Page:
Russia Makes Marginal Gains as Bakhmut Battle Descends Into Trench Warfare

Russia has made marginal gains in the eastern Ukrainian town of Bakhmut, a U.S. think tank has assessed, as clashes in the region have reportedly descended into trench warfare.

In its daily update of Russia’s war in Ukraine, the Institute for the Study of War (ISW) said that President Vladimir Putin‘s troops remained unlikely to have advanced in Bakhmut at the tempo that Russian sources have claimed.

BM-21 'Grad' multiple rocket launcher
A crew of the BM-21 ‘Grad’ multiple rocket launcher prepares to fire towards Russian positions on the front line near Bakhmut, on November 27, 2022, amid the Russian invasion of Ukraine. A U.S. think tank has assessed that Russia has made marginal gains in Bakhmut.
ANATOLII STEPANOV/AFP/Getty Images

Bakhmut, in Ukraine’s eastern Donbas region, has been targeted by Russian forces for months, without much success, with clashes in the region intensifying in recent weeks against the backdrop of Ukraine’s successful Kherson counteroffensive in the south.

The ISW said Tuesday that geolocated footage shows that Russian forces made marginal advances southeast of Bakhmut, adding that it remains unable to confirm most other claimed gains around the town made since November 27.

According to the think tank, some Russian milbloggers have made unsubstantiated claims that Russian forces broke through the Ukrainian defensive line south of Bakhmut along the T0513 highway to advance towards Chasiv Yar, which would cut one of two remaining main Ukrainian ground lines of communication to the town.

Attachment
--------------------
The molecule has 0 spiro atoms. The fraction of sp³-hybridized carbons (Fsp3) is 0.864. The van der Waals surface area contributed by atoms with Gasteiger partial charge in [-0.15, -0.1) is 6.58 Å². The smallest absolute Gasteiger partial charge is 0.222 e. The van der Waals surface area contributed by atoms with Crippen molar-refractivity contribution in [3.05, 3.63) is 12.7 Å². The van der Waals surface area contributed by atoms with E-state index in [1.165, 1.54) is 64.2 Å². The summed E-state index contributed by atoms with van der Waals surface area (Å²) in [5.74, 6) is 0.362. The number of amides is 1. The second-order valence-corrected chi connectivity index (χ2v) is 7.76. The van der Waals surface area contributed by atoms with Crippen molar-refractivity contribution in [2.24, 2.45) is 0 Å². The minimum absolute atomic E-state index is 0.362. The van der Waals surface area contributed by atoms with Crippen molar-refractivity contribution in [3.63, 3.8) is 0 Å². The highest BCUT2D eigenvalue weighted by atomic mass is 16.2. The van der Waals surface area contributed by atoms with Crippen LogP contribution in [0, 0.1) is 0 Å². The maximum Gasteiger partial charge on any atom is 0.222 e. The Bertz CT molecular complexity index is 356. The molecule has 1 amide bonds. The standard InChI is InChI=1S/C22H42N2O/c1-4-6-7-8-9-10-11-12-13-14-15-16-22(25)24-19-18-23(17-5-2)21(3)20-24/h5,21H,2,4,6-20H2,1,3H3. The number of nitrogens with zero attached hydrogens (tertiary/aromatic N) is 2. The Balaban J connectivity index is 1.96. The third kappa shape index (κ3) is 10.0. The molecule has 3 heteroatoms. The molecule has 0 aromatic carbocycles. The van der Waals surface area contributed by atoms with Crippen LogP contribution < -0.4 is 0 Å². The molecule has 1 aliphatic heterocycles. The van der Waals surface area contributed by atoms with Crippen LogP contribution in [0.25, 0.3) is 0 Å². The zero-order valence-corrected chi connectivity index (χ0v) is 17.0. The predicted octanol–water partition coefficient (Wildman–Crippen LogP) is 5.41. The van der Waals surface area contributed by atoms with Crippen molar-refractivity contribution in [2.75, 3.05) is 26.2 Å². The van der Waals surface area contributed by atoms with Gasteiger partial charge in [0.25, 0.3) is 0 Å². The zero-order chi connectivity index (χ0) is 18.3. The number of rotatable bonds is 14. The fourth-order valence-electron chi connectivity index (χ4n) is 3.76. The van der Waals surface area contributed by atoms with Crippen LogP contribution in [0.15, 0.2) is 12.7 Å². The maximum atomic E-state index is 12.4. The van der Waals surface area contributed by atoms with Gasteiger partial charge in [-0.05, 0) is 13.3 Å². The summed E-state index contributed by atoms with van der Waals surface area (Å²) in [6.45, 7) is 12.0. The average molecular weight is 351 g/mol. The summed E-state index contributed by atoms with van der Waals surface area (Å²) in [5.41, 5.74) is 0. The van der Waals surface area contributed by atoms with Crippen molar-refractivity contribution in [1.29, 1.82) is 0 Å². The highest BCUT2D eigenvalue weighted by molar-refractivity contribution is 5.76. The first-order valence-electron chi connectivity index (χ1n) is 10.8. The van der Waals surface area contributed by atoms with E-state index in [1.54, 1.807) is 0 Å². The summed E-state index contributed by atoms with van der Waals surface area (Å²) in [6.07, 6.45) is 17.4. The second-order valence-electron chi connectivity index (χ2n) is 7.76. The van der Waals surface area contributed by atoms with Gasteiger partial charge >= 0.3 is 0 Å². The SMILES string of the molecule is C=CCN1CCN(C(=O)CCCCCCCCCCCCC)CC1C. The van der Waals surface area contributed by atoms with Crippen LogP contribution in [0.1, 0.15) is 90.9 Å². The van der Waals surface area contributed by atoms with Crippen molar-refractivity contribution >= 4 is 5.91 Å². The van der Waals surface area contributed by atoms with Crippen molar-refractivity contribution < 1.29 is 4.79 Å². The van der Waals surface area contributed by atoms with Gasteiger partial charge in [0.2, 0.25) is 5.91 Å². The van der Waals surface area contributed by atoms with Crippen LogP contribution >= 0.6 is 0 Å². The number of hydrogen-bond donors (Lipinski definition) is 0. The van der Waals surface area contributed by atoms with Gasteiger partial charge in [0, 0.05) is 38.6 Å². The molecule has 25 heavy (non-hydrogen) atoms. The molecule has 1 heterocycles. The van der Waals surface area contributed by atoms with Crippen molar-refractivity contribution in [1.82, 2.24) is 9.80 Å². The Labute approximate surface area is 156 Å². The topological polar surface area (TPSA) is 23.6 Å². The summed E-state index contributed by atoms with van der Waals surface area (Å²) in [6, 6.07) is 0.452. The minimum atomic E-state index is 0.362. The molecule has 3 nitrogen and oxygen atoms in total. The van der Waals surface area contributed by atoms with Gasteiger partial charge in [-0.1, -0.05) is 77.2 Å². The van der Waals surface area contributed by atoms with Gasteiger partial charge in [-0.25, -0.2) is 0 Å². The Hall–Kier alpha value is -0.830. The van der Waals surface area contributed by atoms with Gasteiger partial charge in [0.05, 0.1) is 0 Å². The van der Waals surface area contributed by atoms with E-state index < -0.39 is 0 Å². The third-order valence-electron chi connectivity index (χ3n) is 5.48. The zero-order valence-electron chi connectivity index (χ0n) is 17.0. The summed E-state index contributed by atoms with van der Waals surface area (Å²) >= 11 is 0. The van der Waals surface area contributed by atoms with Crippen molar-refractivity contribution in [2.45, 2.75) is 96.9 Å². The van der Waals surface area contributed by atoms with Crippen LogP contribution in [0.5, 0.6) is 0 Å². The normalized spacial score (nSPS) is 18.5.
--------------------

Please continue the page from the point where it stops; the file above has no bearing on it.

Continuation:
“Such claims are likely part of a continuing Russian information operation and are premature, as ISW has previously assessed. ISW continues to assess that the degraded Russian forces around Bakhmut are unlikely to place Bakhmut under threat of imminent encirclement rapidly,” the think tank said.

The ISW assessed on Monday that its researchers “do not portend an imminent Russian encirclement of Bakhmut.”

“Russian troops, in their current degraded state, are likely unable to be able to accomplish this task quickly,” wrote the think tank.

The Guardian reported on Monday that clashes between Ukraine and Russia in Bakhmut has descended into trench warfare reminiscent of World War I.

The Command of the Ukrainian Air Assault Forces released graphic footage on Tuesday that purports to show the bodies of killed Russian troops in and around a trench in Bakhmut.

“The Russians are storming Bakhmut from several directions at once,” the Ukrainian military said.

Newsweek previously reported that seizing Bakhmut would allow Putin’s troops to launch artillery strikes on other key towns while simultaneously boosting military morale as Russia seeks to secure a victory after a string of setbacks.

Jaroslava Barbieri, doctoral researcher into Russian foreign policy at the University of Birmingham, said that at this stage in the war, the town has more symbol rather than strategic military importance.

“Repeated military losses in northeast and southern Ukraine have led to unusual public criticism in Russia that the so-called ‘special military operation’ is not going according to plan,” Barbieri told Newsweek.

“Taking control over Bakhmut is a desperate attempt to send the message that Russia is making incremental gains and can still win in Ukraine,” she added.

Jon Roozenbeek, a British Academy postdoctoral fellow—whose research has focused on the war in Donbas since 2014—at the University of Cambridge, also told Newsweek that taking the town would be symbolic for Russia as it would enable Putin to show some form of military victory, amid recent successful counteroffensives by Ukraine.

“Like you need in any war, you need to be able to show victories, and there have been few and far between for Russia since early summer,” said Roozenbeek.

Newsweek has contacted Russia’s Foreign Ministry for comment.

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